At a time when the social housing waitlist is weighed down with hundreds of thousands of people, the Scottish government has planned to reduce approximately £200 million in investment in social housebuilding. This could be disastrous and drive more people to homelessness.

Each passing month brings increasingly bleak news. Last year, Edinburgh took the lead as the first city council to declare a housing emergency. Glasgow followed suit shortly after. Prior to these developments, Argyll and Bute was the only other local authority to have taken such a step, and now Fife is slated to do the same. 

These moves do not come as a surprise. In November last year, a survey from the Association of Local Authority Chief Housing Officers revealed that over half of Scotland’s 32 councils acknowledged failing to meet legal requirements in addressing the homelessness crisis. Shortly thereafter, the 2024 Scottish Homelessness Monitor issued a stark warning, predicting a 33 per cent surge in homelessness over the next two years. These alarm bells only seem like the beginning of the problem, with ALACHO further cautioning that more housing emergencies are likely to be declared in Scotland in the coming months. 

The Scottish government appears to be doing precious little in the face of these challenges. In December, during the Budget presentation, finance secretary Shona Robison announced massive cuts to the Affordable Housing Supply Programme, a crucial funding source for social housing initiatives in Scotland. At a time when the social housing waitlist is weighed down with hundreds of thousands of people (official statistics indicate a waitlist of 178,000 people for social housing, the actual number could be as high as a quarter of a million), the government has planned to reduce approximately £200 million in investment in social housebuilding. This could be disastrous and drive more people to homelessness.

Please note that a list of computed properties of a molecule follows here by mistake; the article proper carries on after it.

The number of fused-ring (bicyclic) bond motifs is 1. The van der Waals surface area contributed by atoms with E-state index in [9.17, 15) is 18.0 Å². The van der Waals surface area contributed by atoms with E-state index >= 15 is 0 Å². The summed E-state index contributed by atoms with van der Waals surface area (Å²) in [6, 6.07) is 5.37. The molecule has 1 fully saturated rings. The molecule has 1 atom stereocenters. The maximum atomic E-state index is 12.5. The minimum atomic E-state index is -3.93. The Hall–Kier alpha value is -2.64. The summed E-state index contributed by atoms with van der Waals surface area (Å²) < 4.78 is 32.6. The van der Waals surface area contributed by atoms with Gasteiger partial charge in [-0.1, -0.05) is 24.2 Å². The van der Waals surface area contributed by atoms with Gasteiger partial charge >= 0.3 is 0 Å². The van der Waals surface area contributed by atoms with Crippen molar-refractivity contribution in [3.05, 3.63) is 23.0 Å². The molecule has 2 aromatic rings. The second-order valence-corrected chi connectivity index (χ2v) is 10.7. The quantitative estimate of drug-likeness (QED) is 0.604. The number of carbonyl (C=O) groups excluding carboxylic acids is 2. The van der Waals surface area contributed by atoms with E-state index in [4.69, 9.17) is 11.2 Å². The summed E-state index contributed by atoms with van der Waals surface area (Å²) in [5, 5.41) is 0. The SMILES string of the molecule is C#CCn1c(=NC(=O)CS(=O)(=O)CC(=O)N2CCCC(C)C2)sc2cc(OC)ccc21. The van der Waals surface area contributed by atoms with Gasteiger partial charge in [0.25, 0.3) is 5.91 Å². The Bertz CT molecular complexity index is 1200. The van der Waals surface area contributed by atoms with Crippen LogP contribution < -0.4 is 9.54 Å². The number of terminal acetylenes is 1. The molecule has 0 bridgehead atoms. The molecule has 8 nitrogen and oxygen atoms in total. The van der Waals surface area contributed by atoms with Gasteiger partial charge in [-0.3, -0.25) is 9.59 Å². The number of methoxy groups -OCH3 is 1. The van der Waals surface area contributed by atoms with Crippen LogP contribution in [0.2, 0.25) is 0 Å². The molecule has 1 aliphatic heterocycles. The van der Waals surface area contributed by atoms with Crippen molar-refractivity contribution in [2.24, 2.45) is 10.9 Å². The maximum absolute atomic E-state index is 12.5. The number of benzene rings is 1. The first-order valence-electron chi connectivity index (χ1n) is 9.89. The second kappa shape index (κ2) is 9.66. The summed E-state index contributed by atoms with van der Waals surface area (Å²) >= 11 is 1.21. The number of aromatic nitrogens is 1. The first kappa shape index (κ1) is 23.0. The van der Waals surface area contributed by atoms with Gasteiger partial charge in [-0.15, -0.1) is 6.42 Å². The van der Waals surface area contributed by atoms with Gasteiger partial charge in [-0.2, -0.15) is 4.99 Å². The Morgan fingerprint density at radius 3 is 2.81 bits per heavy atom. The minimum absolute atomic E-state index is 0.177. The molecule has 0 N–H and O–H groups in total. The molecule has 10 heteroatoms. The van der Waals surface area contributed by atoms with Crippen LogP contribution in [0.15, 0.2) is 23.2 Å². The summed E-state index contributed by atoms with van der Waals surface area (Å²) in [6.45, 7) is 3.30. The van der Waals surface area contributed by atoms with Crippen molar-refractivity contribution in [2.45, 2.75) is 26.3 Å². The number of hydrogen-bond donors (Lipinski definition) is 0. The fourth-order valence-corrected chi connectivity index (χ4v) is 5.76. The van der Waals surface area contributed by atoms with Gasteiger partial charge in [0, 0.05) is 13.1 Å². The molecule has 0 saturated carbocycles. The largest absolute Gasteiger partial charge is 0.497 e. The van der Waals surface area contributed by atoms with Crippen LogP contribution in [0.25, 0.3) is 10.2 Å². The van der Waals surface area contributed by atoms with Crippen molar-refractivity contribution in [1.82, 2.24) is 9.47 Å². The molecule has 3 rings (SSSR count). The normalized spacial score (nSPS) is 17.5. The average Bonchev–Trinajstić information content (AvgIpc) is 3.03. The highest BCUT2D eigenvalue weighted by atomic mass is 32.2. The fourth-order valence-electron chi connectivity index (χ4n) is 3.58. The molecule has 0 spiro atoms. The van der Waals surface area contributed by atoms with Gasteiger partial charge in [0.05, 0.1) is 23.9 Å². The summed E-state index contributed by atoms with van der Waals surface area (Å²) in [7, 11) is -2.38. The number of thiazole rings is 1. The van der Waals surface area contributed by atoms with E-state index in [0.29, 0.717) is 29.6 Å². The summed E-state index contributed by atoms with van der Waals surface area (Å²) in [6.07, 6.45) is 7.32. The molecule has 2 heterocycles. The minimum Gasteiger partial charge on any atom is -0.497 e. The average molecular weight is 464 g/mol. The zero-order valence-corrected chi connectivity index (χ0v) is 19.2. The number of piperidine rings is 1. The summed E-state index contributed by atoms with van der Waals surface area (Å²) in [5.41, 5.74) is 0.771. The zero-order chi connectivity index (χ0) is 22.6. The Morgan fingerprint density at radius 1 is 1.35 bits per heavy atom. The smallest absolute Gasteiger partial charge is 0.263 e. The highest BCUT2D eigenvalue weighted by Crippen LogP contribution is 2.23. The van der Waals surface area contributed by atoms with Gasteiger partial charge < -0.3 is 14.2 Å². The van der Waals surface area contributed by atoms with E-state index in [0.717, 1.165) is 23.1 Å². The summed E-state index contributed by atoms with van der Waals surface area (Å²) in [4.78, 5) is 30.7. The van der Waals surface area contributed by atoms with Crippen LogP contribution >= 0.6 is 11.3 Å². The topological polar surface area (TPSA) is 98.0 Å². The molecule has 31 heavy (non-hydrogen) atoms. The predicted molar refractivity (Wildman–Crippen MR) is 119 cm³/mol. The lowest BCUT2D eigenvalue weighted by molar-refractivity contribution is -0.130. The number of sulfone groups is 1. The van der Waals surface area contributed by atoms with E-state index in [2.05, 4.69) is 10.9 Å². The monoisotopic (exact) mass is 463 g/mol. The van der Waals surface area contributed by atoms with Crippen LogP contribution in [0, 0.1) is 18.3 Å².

Access to high-quality clean, warm and safe housing can greatly impact mental well-being of an individual, fostering a sense of purpose and belonging within a community.

The Universal Declaration of Human Rights (UDHR) adopted by the UN General Assembly in 1948 first codified the right to housing. Accordingly, investment in high-quality, affordable housing should be an urgent priority of the Scottish government.

Our previous research has shown that social housing has the potential to lift individuals out of poverty and to simultaneously decrease the benefits expenditure due to its cost-effectiveness. This can, in turn, also reduce child poverty – a commitment made and reiterated by the Scottish government. Over the past decade, social housing has indeed been instrumental in addressing poverty, ensuring that 40,000-60,000 individuals remain above the poverty line, thanks to the affordability of social rents.  

Historically, Scotland has maintained a lower rate of poverty after housing costs compared to England, Wales, and Northern Ireland. This has largely been attributed to a mix of higher housing density and lower social housing expenses. Worryingly, however, this gap has narrowed in recent times. There is now over £500 million allocated to ‘failure spend’ associated with housing, addressing issues stemming from low income, a flawed UK welfare system, and efforts to combat homelessness.